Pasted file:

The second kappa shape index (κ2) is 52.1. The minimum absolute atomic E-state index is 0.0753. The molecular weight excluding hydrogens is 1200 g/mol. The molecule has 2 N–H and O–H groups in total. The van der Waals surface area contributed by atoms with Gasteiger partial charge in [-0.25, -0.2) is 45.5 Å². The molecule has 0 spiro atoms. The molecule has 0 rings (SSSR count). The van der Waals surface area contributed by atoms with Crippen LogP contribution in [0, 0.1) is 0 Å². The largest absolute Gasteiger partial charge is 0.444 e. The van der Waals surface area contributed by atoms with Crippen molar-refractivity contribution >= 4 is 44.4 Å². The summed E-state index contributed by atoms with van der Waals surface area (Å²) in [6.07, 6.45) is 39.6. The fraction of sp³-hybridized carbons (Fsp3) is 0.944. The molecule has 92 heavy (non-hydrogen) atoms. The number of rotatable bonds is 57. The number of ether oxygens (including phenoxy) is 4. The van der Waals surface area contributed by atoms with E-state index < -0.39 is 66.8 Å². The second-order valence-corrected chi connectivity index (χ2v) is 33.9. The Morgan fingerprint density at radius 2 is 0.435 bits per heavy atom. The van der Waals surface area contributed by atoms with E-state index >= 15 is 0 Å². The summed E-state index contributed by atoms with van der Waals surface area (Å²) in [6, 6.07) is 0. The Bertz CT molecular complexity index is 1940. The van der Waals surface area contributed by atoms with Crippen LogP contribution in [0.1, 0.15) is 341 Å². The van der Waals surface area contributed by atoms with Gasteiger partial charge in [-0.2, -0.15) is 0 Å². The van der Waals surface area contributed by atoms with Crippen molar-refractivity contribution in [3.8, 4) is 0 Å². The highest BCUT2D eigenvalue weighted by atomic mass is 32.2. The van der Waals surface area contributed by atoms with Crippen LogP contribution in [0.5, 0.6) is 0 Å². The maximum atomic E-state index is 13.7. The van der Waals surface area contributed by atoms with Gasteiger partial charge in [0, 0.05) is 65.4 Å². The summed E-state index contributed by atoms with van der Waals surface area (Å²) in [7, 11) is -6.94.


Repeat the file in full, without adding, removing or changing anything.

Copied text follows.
The second kappa shape index (κ2) is 52.1. The minimum absolute atomic E-state index is 0.0753. The molecular weight excluding hydrogens is 1200 g/mol. The molecule has 2 N–H and O–H groups in total. The van der Waals surface area contributed by atoms with Gasteiger partial charge in [-0.25, -0.2) is 45.5 Å². The molecule has 0 spiro atoms. The molecule has 0 rings (SSSR count). The van der Waals surface area contributed by atoms with Crippen LogP contribution in [0, 0.1) is 0 Å². The largest absolute Gasteiger partial charge is 0.444 e. The van der Waals surface area contributed by atoms with Crippen molar-refractivity contribution >= 4 is 44.4 Å². The summed E-state index contributed by atoms with van der Waals surface area (Å²) in [6.07, 6.45) is 39.6. The fraction of sp³-hybridized carbons (Fsp3) is 0.944. The molecule has 92 heavy (non-hydrogen) atoms. The number of rotatable bonds is 57. The number of ether oxygens (including phenoxy) is 4. The van der Waals surface area contributed by atoms with E-state index < -0.39 is 66.8 Å². The second-order valence-corrected chi connectivity index (χ2v) is 33.9. The Morgan fingerprint density at radius 2 is 0.435 bits per heavy atom. The van der Waals surface area contributed by atoms with E-state index >= 15 is 0 Å². The summed E-state index contributed by atoms with van der Waals surface area (Å²) in [6, 6.07) is 0. The Bertz CT molecular complexity index is 1940. The van der Waals surface area contributed by atoms with Crippen LogP contribution in [0.1, 0.15) is 341 Å². The van der Waals surface area contributed by atoms with Gasteiger partial charge in [-0.2, -0.15) is 0 Å². The van der Waals surface area contributed by atoms with Crippen molar-refractivity contribution in [3.8, 4) is 0 Å². The highest BCUT2D eigenvalue weighted by atomic mass is 32.2. The van der Waals surface area contributed by atoms with Crippen LogP contribution in [0.5, 0.6) is 0 Å². The maximum atomic E-state index is 13.7. The van der Waals surface area contributed by atoms with Gasteiger partial charge in [0, 0.05) is 65.4 Å². The summed E-state index contributed by atoms with van der Waals surface area (Å²) in [7, 11) is -6.94.